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2012 Kenneth G. Elzinga Distinguished Teaching AwardsThe Kenneth G. Elzinga Distinguished Teaching Award from the Southern Economic Association annually honors one or more faculty members for outstanding contributions to economics education. Nominations for the 2013 awards will be solicited from economics department heads, from each institution in the southern part of the United States, in the spring of 2013. Nominees who are not selected are automatically placed in the pool of nominees for the subsequent year for a period of three years.
Ken Elzinga, Robert C. Taylor Professor of Economics at the University of Virginia,--first recipient of the Cavaliers’ Distinguished Teaching Professorship--is widely recognized as one of the most accomplished, effective, and influential educators in the economics profession during a distinguished teaching and research career at the University of Virginia, that has spanned over 35 years. Ken is creative and versatile in the classroom sharing his thoughts effectively with large groups of students studying the principles of economics, and using the Socratic Method, when working with students in a more advanced setting. He is a pioneer in the use of literature to explore economic reasoning which led to his writing murder mysteries that can be solved by careful economic analysis. Ken’s style of instruction and commitment to helping students develop an understanding of and appreciation for economic reasoning and insights serve as an inspiration for economic educators, so it is fitting for exemplary economic educators to be honored with an award in his name.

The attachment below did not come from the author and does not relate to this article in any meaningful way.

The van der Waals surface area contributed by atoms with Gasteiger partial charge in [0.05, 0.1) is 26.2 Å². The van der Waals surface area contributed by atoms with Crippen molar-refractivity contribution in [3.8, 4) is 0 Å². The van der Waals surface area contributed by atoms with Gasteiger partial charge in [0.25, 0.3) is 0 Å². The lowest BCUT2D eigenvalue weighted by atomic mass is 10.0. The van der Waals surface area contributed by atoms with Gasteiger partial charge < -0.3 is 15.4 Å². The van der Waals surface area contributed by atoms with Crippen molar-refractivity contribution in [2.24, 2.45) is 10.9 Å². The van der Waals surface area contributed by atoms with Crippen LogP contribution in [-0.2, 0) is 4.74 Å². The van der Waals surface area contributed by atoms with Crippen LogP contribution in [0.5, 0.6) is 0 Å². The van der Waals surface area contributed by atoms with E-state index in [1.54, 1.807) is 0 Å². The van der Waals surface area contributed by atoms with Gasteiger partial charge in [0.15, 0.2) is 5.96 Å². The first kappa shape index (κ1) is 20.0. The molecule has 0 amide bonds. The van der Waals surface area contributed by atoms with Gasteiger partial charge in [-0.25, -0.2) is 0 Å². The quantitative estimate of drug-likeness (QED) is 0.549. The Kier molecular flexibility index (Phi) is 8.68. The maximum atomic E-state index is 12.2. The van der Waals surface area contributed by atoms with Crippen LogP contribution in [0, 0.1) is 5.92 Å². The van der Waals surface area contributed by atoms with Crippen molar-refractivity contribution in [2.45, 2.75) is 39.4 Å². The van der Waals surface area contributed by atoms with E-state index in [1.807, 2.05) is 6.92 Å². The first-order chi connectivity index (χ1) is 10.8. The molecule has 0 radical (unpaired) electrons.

The winner for 2012 is:
The winner was announced at the 2012 meeting of the Southern Economic Association in New Orleans, Louisiana on Saturday, November 17, and was awarded a plaque and a cash award.
Citation for the 2012 recipient
Michael K. Salemi
Michael K. Salemi's contributions to distinguished teaching have been realized through three interrelated professional activities: (1) masterful classroom performance; (2) teaching other professors how to become better teachers; and (3) publishing research on effective teaching methods. In the classroom, Dr. Salemi uses strategic questioning and discussion to engage students in active learning. He perfected an approach to promoting active learning in principles classes though use of strategic questions and clicker technology. Dr. Salemi's distinguished pedagogy has been officially recognized with a long series of awards. As a teacher of peers, Dr. Salemi has led the Teaching Innovations Program that provided academic economists from across the country with training in the use of active learning strategies in their own classrooms. This program has had a broad and long lasting effect on improving teaching of economics by its many participants. Dr. Salemi has published two books and a 35-year-long stream of journal articles and book chapters on economics education and teaching innovations.
2011 Richard V. Butler (Trinity University)
2010 Paul Grimes (Mississippi State University)
2009 KimMarie McGoldrick (University of Richmond)
2008 Julie Heath (The University of Memphis)
2007 Richard J. Cebula (Atlantic Armstrong State University)
2006 Sheryl Ball
2005 Steven L.
Cobb (University of North Texas)
J. Nechyba (Duke University)
Darity, Jr. (University of North Carolina at Chapel Hill)